# Does Xenon really covalently bond to oxygen within quartz?

Wikipedia's Xenon; occurrence and production says

Within the Solar System, the nucleon fraction of xenon is $$1.56 \times 10^{-8}$$, for an abundance of approximately one part in 630 thousand of the total mass. Xenon is relatively rare in the Sun's atmosphere, on Earth, and in asteroids and comets. The abundance of xenon in the atmosphere of planet Jupiter is unusually high, about 2.6 times that of the Sun. This abundance remains unexplained, but may have been caused by an early and rapid buildup of planetesimals—small, subplanetary bodies—before the heating of the presolar disk. (Otherwise, xenon would not have been trapped in the planetesimal ices.) The problem of the low terrestrial xenon may be explained by covalent bonding of xenon to oxygen within quartz, reducing the outgassing of xenon into the atmosphere.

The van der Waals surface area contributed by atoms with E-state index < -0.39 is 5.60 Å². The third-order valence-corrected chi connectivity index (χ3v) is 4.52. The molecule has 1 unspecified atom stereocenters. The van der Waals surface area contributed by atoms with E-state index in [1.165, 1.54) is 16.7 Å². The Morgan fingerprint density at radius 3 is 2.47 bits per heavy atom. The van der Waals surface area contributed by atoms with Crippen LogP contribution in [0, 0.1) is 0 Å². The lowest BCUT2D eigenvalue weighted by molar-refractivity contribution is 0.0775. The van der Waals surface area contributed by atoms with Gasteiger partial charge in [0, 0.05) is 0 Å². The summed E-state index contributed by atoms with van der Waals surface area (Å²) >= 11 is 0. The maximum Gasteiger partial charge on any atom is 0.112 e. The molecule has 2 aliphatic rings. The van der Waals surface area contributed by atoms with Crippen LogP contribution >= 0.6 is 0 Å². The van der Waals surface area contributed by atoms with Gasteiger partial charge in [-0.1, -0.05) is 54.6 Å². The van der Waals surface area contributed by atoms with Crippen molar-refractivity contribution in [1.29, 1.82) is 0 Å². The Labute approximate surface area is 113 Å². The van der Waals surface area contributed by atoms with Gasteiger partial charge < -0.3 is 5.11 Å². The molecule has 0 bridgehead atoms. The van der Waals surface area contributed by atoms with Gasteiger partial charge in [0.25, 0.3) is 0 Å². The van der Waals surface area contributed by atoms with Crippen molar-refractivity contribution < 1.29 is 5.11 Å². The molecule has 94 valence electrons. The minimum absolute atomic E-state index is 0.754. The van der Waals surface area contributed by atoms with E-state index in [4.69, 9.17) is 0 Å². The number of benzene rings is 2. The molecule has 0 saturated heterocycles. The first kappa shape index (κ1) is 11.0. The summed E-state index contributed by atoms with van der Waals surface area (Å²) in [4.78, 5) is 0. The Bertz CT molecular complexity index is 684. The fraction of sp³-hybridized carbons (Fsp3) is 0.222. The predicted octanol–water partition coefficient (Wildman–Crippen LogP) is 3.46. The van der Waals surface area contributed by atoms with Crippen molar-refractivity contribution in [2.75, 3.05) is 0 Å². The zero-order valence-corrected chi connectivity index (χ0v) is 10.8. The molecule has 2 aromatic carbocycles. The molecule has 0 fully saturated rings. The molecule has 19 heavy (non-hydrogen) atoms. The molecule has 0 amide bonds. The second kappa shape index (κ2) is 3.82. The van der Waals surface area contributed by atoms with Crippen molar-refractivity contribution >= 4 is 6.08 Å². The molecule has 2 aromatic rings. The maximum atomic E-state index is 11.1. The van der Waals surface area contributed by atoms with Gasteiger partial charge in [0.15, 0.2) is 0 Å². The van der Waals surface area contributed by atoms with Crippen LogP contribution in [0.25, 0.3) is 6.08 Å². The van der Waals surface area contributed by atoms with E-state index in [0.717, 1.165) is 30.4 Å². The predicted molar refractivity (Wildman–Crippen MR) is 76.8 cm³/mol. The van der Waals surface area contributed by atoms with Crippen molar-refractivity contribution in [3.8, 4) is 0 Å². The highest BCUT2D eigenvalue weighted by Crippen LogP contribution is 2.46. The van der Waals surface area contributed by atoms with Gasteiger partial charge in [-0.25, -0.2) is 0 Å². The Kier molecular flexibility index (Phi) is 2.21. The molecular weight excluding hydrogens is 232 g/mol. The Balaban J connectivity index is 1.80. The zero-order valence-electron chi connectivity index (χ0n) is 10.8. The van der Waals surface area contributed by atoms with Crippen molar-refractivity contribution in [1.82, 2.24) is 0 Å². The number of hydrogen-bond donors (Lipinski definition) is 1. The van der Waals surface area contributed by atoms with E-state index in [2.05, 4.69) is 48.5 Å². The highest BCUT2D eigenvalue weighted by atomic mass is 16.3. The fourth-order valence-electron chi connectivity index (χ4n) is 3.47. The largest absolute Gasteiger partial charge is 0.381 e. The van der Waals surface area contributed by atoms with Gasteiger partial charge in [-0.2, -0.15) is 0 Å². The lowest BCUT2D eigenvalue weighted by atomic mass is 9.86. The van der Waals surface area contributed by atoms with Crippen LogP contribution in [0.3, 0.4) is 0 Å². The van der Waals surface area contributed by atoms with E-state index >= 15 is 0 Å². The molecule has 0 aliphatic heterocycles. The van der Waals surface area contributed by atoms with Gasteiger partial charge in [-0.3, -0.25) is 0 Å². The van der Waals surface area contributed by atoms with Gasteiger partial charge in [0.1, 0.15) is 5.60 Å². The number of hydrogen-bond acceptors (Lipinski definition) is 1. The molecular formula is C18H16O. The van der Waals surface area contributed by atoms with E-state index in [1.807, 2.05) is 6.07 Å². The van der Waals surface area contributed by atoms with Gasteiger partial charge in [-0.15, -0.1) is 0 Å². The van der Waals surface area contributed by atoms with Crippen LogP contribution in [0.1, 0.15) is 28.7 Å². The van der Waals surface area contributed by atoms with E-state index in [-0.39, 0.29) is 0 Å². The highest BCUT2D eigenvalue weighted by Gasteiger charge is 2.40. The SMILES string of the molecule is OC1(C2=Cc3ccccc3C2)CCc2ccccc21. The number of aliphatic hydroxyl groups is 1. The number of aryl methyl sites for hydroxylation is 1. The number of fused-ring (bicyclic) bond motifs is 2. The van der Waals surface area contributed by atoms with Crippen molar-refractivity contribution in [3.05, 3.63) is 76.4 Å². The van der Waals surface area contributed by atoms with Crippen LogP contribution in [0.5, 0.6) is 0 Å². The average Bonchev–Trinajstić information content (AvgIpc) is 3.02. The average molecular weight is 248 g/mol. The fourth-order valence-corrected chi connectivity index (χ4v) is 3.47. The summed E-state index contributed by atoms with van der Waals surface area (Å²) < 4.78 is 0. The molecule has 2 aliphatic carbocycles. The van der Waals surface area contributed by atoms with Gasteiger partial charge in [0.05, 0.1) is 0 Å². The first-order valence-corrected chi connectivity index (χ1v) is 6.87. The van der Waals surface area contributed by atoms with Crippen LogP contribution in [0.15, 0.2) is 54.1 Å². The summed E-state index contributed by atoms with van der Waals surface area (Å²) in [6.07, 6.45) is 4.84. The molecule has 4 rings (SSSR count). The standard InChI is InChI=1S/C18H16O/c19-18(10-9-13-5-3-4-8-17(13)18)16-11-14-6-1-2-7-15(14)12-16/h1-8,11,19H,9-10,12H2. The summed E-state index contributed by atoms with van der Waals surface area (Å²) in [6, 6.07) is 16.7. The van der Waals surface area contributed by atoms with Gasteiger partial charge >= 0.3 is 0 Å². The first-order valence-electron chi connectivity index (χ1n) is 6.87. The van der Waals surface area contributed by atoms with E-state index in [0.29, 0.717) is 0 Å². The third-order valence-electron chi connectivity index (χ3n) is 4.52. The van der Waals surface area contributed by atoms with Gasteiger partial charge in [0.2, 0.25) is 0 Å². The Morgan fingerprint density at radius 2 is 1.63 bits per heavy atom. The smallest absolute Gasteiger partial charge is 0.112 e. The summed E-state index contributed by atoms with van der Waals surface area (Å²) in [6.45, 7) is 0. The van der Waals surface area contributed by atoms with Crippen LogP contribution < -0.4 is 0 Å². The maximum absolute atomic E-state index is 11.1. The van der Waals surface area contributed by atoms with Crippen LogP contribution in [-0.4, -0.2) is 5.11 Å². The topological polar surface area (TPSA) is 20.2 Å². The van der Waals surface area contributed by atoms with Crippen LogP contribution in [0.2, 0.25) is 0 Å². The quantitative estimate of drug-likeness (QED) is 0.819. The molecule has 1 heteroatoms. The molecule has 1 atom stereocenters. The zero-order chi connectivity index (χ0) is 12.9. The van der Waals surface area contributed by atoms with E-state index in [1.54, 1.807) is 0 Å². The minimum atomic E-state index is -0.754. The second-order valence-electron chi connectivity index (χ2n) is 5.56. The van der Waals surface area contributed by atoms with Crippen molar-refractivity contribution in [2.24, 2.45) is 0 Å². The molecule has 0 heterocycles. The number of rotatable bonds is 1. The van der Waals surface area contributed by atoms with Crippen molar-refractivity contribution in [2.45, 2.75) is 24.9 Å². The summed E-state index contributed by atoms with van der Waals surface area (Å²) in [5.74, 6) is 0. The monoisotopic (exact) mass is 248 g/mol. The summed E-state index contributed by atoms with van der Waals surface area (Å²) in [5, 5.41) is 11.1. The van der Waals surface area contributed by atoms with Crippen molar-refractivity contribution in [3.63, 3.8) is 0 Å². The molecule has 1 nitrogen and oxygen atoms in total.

I know that crystals can provide unusual amounts of local pressure. For example, this answer explains that ice VII has been discovered at room temperature as inclusions in diamonds.

Question: But I'm still surprised to read about covalent bonding of xenon with oxygen within quartz. How/where has this been observed in naturally occurring mineral or rock, and what is the evidence of covalent bonding?

• This may have some helpful information but it's paywalled so I won't be able to read it for the next few days: Retention of Xenon in Quartz and Earth's Missing Xenon science.sciencemag.org/content/310/5751/1174 – uhoh Mar 5 at 6:53

Evidence is given in Crepisson et al (2019) for xenon (as $$\ce{XeO2}$$) incorporation into silica at high pressure. XRD measurements show changes in the lattice consistent with xenon substituting for silicon in the oxide structure.
• -1 The only thing worse than a link-only answer is where the link is also paywalled. A Stack Exchange answer should at a minimum explain and summarize the relevant information in the link in case the link breaks, or in this case if the link is inaccessible to many/most readers. – uhoh Mar 6 at 22:46